There are a wide variety of sparkling wines made throughout the world. Lets first establish the idea of champagne vs. sparkling wine. Sparkling wine can only be called champagne if it comes from the region of Champagne, which is just outside of Paris.
Further, champagne can only be made using chardonnay, pinot noir and pinot meunier. Made anywhere else, or with different grapes, it is called sparkling wine.
Sparkling wine is made by taking the simple formula for fermentation (sugar plus yeast equals alcohol and CO2), and not allowing the resulting gas to escape. When you ferment wine in a closed or sealed environment, the carbon dioxide (CO2) returns into the wine, only to be released in the form of tiny bubbles after opening.
The story of how this all started is attributed to the monk Dom Perignon (1638-1715), who is noted to have said, “Come quickly, I’m seeing stars.” But in reality it was probably discovered slowly over time by many monks in the Champagne region.
Producers from every other region of the world have begun to make sparkling wine, given the popularity of the bubbly and the rising cost of champagne. In Spain, cava is made in many different styles, but the best examples have small bubbles and balance freshness with creaminess.
The wines that sparkle in Italy — or more specifically the Veneto region of Italy — are called prosecco and have larger bubbles (better for cocktails) and a focus on the fruit. In Austria and Germany, they are called sekt (pronounced zekt). Now you also see great sparkling producers in Argentina, Australia, Tazmania and of course the United States.
Three Hallmarks of a Good Sparkler
Fresh: Bright and alive in your mouth, fruity but not necessarily sweet.
Precise: On the tongue, the wine should feel direct and penetrating. Precision is more about the acid, which is mandatory for good sparkling wines.
Sparkling: Small bubbles are a sign of high-quality wine.
Whether sparkling wine or champagne, the truth is that sparkling wine is gaining in popularity as people realize that it is the most versatile wine for pairing (aka the scrubbing bubbles for the palate) and transitions beautifully from breakfast to dessert and light dishes to fried foods, spicy cuisine or rich sauces. They’re also great as aperitifs and with dishes that have a bit of fruitiness or sweetness.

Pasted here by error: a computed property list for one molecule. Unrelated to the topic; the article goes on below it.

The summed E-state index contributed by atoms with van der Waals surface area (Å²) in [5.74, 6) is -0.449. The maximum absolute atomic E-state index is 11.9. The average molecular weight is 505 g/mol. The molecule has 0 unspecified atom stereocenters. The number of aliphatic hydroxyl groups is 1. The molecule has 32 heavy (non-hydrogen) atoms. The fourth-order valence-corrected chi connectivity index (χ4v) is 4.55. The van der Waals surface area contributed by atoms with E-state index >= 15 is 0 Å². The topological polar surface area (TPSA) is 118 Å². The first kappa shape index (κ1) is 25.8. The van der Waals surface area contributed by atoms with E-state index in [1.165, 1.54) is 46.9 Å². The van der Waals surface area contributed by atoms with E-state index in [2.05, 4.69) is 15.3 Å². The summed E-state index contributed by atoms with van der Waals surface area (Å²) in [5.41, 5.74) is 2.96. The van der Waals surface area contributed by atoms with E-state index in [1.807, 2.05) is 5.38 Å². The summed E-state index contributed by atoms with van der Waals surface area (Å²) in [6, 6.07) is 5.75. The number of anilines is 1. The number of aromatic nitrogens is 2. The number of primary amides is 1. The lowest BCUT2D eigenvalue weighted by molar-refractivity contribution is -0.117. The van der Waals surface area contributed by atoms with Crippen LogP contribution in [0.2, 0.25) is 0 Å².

Some Select Sparkling Wines
Chateau Ste. Michelle Columbia Valley 2009 Luxe ($23)
Blend: 91.4 percent chardonnay, 8.6 percent pinot gris. This bottle is fermented sparkling wine, produced using traditional Méthode Champenoise techniques. It exhibits fruit-forward aromas of lemon-lime and crisp green apple. Plentiful fruit and hints of toasted hazelnut greet the palate and finishes with a crisp acidity. Food pairings: clam chowder, cedar-planked salmon, cracked crab. (Alc. by volume: 11.5 percent)
Michelle, Extra Dry, Columbia Valley, NV, Woodinville, Wash. ($14)
Blend: 63 percent chardonnay, 19 percent pinot noir, 18 percent pinot gris. Style: sparkling wine; light straw color. Aromas and flavors: apples and pears; palate: crisp acids and a persistent column of bubbles; medium body; balanced finish. Great for ringing in the New Year. (Alc. by volume: 11 percent)
G. H. Mumm Winery NV Brut Cordon Rouge Champagne from Champagne, France ($30)
Winemaker’s notes: A long aging provides additional flavors of vanilla, roasted nuts and a hint of toast. A result of the carefully chosen infusion of terroir and reserve wines, the finish is long. Imparting to the finish is lightness from chardonnay, fruitiness from pinot noir and roundness provided by pinot meunier.
Muscat grapes are comprised of hundreds of varieties that range in color from white to almost black. They are grown in temperate climates around the world in Italy, France, Greece, Spain, Australia and California. This category of grapes has existed for centuries and is one of the oldest known to mankind.
Muscat wines are noted for their musky, fresh-grape flavors, and range from fine, light whites (sometimes sparkling) to sweet, dark versions (often fortified).
Muscat Blanc à Petits Grains (“white muscat with little berries” ($14) is generally regarded as the best of the muscat grape family. It varies in color from white to pink to dark reddish-brown. It is responsible for the lovely, sweet, fortified Muscat de Beaumes de Venise wines from the southern Rhône.
In Italy, it forms the basis for the sparkling Asti Spumante and Muscat d’Asti wines. (Martini and Rossi, $15). Although also vinified dry, these colored grapes are best known for making the fragrant sweet wines from Italy’s Alto Adige region. Regardless of where muscat grapes are grown or what types of wines they are used to produce, the perfumed, musky, ripe-grape characteristics persist.
Opera Prima, Sparkling Moscato, NV, Daimiel, Spain ($8)
Style: Charmat method; pale-yellow color. Aromas: beautiful rose petal and lychee fruit; silky-sweet flavors; medium body; crisp, refreshing finish. Food pairing: wide range of desserts. Serve well chilled. (Alc. by volume: 7 percent).